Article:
Sharing the Care: Who Will Care for Your Aging Parents?

Sharing the Care: Who Will Care for Your Aging Parents?

(BPT) – Have you ever talked with your parents about their long-term care plans? It may not be an easy conversation to initiate but thinking ahead can help alleviate family stress and conflict.

Baby boomers are living longer than any generation to date. Consequently, their need for care is increasing. If a person lives to age 65, it’s likely they’ll eventually need some kind of long-term care, the U.S. Department of Health and Human Services reports.

Who will be providing this care? Members of the next generations — primarily Generation X and millennials.

Who shoulders the burden?

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The Northwestern Mutual 2019 C.A.R.E. Study found that two in five caregivers are caring for or have provided care for a parent. In this study, caregiving is defined as a combination of practical/personal care support, emotional support and financial support. In practice, it represents an average of eight hours of care per day and a quarter of the caregivers’ own monthly budget.

There’s a real disconnect between perceptions and realities when it comes to caregiving. “Families are fundamentally changing in ways that affect how they’re able to care for aging parents,” says Dave Simbro, senior vice president of risk products at Northwestern Mutual. “In addition to parents living longer, most of their children are working full-time and often having their own children later in life, and families are geographically dispersed.”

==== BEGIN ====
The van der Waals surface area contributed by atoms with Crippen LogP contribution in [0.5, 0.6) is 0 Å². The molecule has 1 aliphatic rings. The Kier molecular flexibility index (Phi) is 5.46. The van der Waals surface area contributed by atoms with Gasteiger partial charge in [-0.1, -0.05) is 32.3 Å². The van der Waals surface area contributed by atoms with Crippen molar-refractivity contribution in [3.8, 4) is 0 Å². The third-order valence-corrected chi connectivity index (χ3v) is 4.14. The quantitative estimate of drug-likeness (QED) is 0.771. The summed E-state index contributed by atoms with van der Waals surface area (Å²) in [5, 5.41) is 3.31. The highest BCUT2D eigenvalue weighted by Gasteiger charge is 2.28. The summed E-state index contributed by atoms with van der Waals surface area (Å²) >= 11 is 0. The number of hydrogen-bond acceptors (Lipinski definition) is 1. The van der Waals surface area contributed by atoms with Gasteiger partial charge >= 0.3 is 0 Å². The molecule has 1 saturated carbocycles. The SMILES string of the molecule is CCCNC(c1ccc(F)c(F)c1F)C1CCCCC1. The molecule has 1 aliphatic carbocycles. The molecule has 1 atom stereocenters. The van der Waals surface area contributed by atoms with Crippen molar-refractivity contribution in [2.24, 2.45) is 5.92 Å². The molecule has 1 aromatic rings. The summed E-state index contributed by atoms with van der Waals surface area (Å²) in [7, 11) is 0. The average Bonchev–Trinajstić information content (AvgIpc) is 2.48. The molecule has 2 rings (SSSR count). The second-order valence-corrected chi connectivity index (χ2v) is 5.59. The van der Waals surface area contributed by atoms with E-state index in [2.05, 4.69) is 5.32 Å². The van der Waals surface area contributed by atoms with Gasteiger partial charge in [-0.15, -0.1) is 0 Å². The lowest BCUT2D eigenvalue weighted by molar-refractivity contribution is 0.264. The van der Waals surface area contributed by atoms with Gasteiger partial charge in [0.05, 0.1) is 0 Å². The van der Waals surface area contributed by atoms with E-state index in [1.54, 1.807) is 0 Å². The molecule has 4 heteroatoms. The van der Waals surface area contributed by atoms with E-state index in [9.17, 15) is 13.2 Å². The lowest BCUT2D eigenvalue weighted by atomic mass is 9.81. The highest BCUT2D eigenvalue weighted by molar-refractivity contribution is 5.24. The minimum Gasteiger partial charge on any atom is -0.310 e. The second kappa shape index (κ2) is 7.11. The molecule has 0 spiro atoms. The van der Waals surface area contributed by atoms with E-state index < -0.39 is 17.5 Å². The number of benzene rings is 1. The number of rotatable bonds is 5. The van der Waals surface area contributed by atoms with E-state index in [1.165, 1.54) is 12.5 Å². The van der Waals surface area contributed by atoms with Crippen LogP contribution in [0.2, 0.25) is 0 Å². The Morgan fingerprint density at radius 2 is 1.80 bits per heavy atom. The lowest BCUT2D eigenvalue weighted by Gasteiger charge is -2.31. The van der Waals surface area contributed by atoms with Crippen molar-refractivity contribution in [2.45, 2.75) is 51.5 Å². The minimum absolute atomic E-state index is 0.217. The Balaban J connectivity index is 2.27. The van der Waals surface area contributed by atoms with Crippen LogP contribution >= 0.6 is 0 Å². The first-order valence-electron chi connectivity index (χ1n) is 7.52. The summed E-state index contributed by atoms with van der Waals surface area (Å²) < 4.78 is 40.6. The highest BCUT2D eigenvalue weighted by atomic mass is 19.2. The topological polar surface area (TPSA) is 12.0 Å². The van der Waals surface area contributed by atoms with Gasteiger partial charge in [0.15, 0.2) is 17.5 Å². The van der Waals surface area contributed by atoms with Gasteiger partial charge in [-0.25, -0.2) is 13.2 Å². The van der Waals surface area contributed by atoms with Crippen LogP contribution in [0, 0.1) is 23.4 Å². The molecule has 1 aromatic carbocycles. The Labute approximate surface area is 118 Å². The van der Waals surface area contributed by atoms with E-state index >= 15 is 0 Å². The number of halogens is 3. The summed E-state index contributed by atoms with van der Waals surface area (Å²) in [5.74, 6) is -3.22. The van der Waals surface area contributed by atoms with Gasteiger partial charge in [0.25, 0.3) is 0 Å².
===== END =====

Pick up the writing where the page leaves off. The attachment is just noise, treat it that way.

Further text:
These complexities of modern life are further compounded by the fact that two in five families have had no proactive discussions about how long-term care needs will be handled, leaving the responsibilities of caring for parents largely on the shoulders of one sibling. Even when there are multiple siblings, 40% of the C.A.R.E. Study respondents say their siblings don’t assist at all, and 41% find themselves as the primary caregivers regardless of any sibling help.

What you can do now to prepare for later

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Having candid conversations now can help avoid the unnecessary stress of decision-making on the fly, or navigating on assumptions or unspoken expectations, all of which take a toll on a family already under stress. Planning early also creates a feeling of shared responsibility, rather than placing the lion’s share of the work on one sibling or family member. Consider these suggestions:

• Ask your parent or loved one about their goals and desires for the future. Understanding their wishes is the first step in effective planning.

• Create clearly defined roles and responsibilities for each family member.

• Enlist the help of a third party, such as a financial professional, to help guide you through difficult planning conversations.

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Planning for long-term care, both from the caregiver perspective and the needing-care perspective, can help prevent a gap around the perceptions and realities for family caregiving and ease tensions that may arise around an already heightened emotional situation.

For additional information on how to start the conversation on caregiving and plan for longevity, visit